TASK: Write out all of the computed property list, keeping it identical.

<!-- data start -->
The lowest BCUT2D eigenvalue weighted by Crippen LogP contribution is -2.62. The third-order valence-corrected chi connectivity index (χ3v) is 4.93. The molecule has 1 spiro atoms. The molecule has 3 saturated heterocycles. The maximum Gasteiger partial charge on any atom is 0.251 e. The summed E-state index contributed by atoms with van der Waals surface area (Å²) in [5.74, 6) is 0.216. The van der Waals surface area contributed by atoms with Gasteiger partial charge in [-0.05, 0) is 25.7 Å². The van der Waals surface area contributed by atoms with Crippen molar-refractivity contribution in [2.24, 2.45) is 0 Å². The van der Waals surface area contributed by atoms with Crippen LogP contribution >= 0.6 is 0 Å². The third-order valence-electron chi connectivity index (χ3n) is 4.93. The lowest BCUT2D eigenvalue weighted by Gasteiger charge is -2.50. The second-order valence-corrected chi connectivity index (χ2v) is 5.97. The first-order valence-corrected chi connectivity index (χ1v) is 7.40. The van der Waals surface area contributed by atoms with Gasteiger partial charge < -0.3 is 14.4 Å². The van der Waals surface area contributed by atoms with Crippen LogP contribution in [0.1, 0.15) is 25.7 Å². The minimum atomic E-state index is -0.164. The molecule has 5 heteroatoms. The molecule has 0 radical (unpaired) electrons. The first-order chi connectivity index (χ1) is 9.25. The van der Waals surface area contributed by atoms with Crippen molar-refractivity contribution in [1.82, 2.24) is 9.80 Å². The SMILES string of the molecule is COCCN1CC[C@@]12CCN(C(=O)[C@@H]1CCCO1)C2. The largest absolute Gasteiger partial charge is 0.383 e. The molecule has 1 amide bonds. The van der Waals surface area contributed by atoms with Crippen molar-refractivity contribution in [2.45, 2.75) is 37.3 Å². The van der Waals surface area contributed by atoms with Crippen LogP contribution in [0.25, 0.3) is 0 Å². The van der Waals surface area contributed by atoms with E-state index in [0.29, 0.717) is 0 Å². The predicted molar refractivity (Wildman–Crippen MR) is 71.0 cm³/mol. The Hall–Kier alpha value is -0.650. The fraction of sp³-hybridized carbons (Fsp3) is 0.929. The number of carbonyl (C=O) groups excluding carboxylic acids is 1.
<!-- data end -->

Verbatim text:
The lowest BCUT2D eigenvalue weighted by Crippen LogP contribution is -2.62. The third-order valence-corrected chi connectivity index (χ3v) is 4.93. The molecule has 1 spiro atoms. The molecule has 3 saturated heterocycles. The maximum Gasteiger partial charge on any atom is 0.251 e. The summed E-state index contributed by atoms with van der Waals surface area (Å²) in [5.74, 6) is 0.216. The van der Waals surface area contributed by atoms with Gasteiger partial charge in [-0.05, 0) is 25.7 Å². The van der Waals surface area contributed by atoms with Crippen molar-refractivity contribution in [2.24, 2.45) is 0 Å². The van der Waals surface area contributed by atoms with Crippen LogP contribution >= 0.6 is 0 Å². The third-order valence-electron chi connectivity index (χ3n) is 4.93. The lowest BCUT2D eigenvalue weighted by Gasteiger charge is -2.50. The second-order valence-corrected chi connectivity index (χ2v) is 5.97. The first-order valence-corrected chi connectivity index (χ1v) is 7.40. The van der Waals surface area contributed by atoms with Gasteiger partial charge < -0.3 is 14.4 Å². The van der Waals surface area contributed by atoms with Crippen LogP contribution in [0.1, 0.15) is 25.7 Å². The minimum atomic E-state index is -0.164. The molecule has 5 heteroatoms. The molecule has 0 radical (unpaired) electrons. The first-order chi connectivity index (χ1) is 9.25. The van der Waals surface area contributed by atoms with Crippen molar-refractivity contribution in [1.82, 2.24) is 9.80 Å². The SMILES string of the molecule is COCCN1CC[C@@]12CCN(C(=O)[C@@H]1CCCO1)C2. The largest absolute Gasteiger partial charge is 0.383 e. The molecule has 1 amide bonds. The van der Waals surface area contributed by atoms with Crippen molar-refractivity contribution in [2.45, 2.75) is 37.3 Å². The van der Waals surface area contributed by atoms with Crippen LogP contribution in [0.25, 0.3) is 0 Å². The van der Waals surface area contributed by atoms with E-state index in [0.29, 0.717) is 0 Å². The predicted molar refractivity (Wildman–Crippen MR) is 71.0 cm³/mol. The Hall–Kier alpha value is -0.650. The fraction of sp³-hybridized carbons (Fsp3) is 0.929. The number of carbonyl (C=O) groups excluding carboxylic acids is 1.